Social studies teacher recalls years of service in U.S. Navy


Arden Ray

ASSISTING A STUDENT: Social studies teacher Charles Stampley enlisted himself into the U.S. Navy at the young age of 18 and retired as a major. The years spent in the military have given Stampley an awareness of other cultures, and he incorporates this knowledge into his everyday teaching.

Madeleine Travis, Print Staff

Examining the battlefield, Social Studies teacher Charles Stampley wonders what this conflict has in store for the near future, with the violence surrounding him on the daily any moment could be his last. 

Stampley was a part of the U.S. Navy for six years, and retired as a Major. After retiring as a veteran, Stampley began working at Bowie in 2014.

“When I was in high school, on my senior skip day I went and joined the Navy,” Stampley said. “All the kids in my class, and all my friends went to the lake to drink beer since the legal drinking age was 18 at the time, but instead I went and joined the Navy.” 

The Desert Storm was a war where Iraq invaded Kuwait with the backing of the United States from 1990-1991. Stampley explains how the process works for soldiers to earn higher ranks..

 “In the military, you have enlisted soldiers or sailors,” Stampley said “These people go and sign up to join the military. An officer [which is a higher rank] is somebody who goes through ROTC in college, for which you actually need a bachelor’s degree.

  After the war, Stampley became a history teacher, eventually finding himself at Bowie.

 “Not knowing history is detrimental to our country,” Stampley said “ I think students should know about their government’s history, and the history of other countries is very important as well. I’ve seen people killed because they don’t understand Arab culture. You have to understand a little bit about their culture. You can’t just show up and not know.” 

War has had an impact on Stampley in different ways. The primary things he recalls most are around his family and appreciating the small moments in life.

“The big thing that being around combat and seeing violence is I learned to appreciate little things, you know, little things that people take for granted,” Stampley said “Every day is a blessing, spending time with family, friends, drinking coffee, talking to students and that stuff. When you’re around violent stuff, and you see people hurt, the fact that you’re here is just a bonus”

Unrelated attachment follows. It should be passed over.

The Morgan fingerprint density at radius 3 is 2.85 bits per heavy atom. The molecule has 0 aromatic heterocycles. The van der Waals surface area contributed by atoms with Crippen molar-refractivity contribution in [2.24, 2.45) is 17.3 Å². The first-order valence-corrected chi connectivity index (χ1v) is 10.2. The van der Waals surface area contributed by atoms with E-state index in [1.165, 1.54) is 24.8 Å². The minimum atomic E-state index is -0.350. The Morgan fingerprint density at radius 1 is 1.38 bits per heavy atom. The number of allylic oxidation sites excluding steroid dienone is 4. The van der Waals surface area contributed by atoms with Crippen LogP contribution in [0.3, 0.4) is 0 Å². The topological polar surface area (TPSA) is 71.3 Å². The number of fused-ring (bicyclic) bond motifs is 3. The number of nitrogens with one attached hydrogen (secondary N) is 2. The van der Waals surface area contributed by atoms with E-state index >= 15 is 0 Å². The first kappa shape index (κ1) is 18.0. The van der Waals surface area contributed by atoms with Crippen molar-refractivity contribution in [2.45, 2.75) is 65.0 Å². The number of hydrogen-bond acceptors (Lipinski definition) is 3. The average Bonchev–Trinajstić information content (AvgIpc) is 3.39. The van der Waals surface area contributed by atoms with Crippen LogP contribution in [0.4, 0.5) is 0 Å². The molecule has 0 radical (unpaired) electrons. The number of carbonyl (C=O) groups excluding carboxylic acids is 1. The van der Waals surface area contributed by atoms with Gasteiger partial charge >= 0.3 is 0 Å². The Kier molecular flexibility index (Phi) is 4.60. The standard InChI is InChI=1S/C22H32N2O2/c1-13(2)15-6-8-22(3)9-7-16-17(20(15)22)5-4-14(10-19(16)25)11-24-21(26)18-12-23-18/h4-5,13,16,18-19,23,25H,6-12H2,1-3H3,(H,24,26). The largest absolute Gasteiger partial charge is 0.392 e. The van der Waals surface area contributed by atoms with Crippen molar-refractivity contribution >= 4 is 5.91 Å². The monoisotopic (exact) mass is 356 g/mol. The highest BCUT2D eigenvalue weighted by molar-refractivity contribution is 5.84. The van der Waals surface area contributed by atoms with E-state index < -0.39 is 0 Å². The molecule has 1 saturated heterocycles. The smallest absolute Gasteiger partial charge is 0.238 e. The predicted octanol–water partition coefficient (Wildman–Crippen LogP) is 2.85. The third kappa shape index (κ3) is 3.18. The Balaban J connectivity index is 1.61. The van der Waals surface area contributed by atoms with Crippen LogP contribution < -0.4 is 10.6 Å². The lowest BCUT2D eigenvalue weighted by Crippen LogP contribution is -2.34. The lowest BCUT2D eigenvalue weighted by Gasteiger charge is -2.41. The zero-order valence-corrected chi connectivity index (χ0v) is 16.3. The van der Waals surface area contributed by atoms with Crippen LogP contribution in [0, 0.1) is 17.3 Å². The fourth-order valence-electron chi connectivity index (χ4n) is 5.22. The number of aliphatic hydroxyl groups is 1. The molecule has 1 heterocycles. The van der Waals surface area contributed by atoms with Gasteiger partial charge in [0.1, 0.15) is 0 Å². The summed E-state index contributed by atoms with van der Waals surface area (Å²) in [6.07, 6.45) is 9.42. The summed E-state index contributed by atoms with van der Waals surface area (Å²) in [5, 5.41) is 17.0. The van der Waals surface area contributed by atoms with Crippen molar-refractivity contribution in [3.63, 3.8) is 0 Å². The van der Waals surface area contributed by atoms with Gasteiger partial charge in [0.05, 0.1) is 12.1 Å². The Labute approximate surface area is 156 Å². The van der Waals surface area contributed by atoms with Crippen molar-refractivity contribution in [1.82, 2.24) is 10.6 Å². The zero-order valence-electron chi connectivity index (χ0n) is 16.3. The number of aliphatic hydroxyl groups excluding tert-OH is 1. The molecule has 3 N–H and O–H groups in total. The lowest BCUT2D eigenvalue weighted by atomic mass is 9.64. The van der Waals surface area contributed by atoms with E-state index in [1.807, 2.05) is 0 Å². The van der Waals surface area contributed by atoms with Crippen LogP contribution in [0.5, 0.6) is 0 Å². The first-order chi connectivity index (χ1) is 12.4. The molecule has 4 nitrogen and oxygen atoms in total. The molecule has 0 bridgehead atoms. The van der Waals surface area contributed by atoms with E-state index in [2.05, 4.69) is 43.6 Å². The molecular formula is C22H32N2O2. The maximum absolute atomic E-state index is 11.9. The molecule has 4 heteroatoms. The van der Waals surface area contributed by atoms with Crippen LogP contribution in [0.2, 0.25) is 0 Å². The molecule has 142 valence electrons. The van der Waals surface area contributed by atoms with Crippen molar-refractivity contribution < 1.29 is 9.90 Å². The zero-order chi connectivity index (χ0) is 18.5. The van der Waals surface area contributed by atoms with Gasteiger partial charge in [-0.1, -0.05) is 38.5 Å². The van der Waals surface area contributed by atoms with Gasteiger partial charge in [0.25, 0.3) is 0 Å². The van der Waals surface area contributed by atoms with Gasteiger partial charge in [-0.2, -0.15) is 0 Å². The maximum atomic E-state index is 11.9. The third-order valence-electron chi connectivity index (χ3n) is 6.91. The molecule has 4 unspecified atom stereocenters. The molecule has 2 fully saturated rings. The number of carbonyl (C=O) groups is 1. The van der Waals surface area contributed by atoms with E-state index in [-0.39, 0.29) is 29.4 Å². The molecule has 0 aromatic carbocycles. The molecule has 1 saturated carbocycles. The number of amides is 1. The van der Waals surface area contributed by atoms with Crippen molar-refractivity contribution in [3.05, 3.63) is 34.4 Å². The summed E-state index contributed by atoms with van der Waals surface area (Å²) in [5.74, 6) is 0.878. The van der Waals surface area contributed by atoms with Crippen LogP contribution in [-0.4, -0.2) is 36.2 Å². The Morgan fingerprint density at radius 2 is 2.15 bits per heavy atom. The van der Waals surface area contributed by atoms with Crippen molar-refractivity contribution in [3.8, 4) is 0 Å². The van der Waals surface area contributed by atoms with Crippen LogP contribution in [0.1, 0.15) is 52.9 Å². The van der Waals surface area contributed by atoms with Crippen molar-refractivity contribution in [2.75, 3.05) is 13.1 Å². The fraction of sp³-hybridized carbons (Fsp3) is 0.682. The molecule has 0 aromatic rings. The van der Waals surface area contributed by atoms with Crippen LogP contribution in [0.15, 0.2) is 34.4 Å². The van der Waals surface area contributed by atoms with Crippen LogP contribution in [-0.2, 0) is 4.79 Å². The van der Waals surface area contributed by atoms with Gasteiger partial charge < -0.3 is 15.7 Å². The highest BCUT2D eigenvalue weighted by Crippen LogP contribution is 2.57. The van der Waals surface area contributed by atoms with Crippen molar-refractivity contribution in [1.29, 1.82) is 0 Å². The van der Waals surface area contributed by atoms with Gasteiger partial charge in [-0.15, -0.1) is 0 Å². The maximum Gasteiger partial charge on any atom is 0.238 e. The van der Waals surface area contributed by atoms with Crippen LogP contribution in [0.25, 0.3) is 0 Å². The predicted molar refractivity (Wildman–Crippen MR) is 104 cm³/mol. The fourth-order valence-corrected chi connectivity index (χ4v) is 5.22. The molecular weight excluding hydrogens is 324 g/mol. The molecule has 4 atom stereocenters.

Stampley was in the Navy at a time when there wasn’t a very efficient way to communicate with a loved one. In the past, communication was limited to sending letters and waiting on a response. 

“A big problem that people in the military have is they’re separated from their families,” Stampley said. “Being separated from my wife and son, it was very hard, but you try to keep yourself busy. You can write home now with the Internet, it’s easier to get in touch with families. When I was first in the Navy, I didn’t have the Internet, you’d sit there and wait for that letter that might even take two or three weeks.” 

Assistant Principal Hector Munoz was a part of the war in Iraq and was stationed at a base right across the river from Stampley. He explains how the war affected him in his youth. 

“As a young person, I always knew I wanted to go into the military,”  Munoz said. “I went to war as [a 19 year old] Delta Corp, and ran around in a tank. I soon learned I didn’t want to die, and I think it’s weird when you say that because no one wants to die. When you’ve had experiences where I’ve said out loud, ‘Mom I love you, I’m sorry’, because the next second could have been easily my last second on this planet.”

Mr. Stampley understands the nuances in cultures and is better equipped to teach that content to students.

— Wendy Uzzle, Social Studies Teacher

Social Studies Department Chair, Wendy Uzzle explains what it was like to run the department with a veteran as a teacher. Many news articles have been written on the topic that the film industry makes war look patriotic and people take pride in their country by serving in the war. Stampley has seen first-hand how damaging that lack of knowledge can be when it comes to real fighting. 

“As a World History teacher, Mr. Stampley has a better understanding of the conflict in the middle east over the last few decades,” Uzzle said “It is easy as Westerners to distill the conflict there to a few events, but he understands the nuances in cultures and is better equipped to teach content to students in a more meaningful way.” 

Uzzle further explains why Stampley is more than fit for the classes he teaches here at Bowie and why that makes him such a valuable resource when it comes to educating young people about other countries. 

“Mr. Stampley was a great fit to teach the AP Comparative Government a course that returned to our course offerings this year,” Uzzle said “His experience working as a contractor for the U.S. military gives him the wider knowledge of how different countries work, and he brings a great deal of knowledge to the classroom.”

Stampley’s time in the Navy came with many cultural experiences that shaped his identity as a teacher and his ability to pass on his historical knowledge. 

“Americans assume people in other countries want to be American, but that’s not really true. They want to be kind of left alone, they have their own culture,” Stampley said “They may like Americans, or like help from us but they don’t want to be Americans. Being respectful of other cultures and other religions is very important in the classroom.”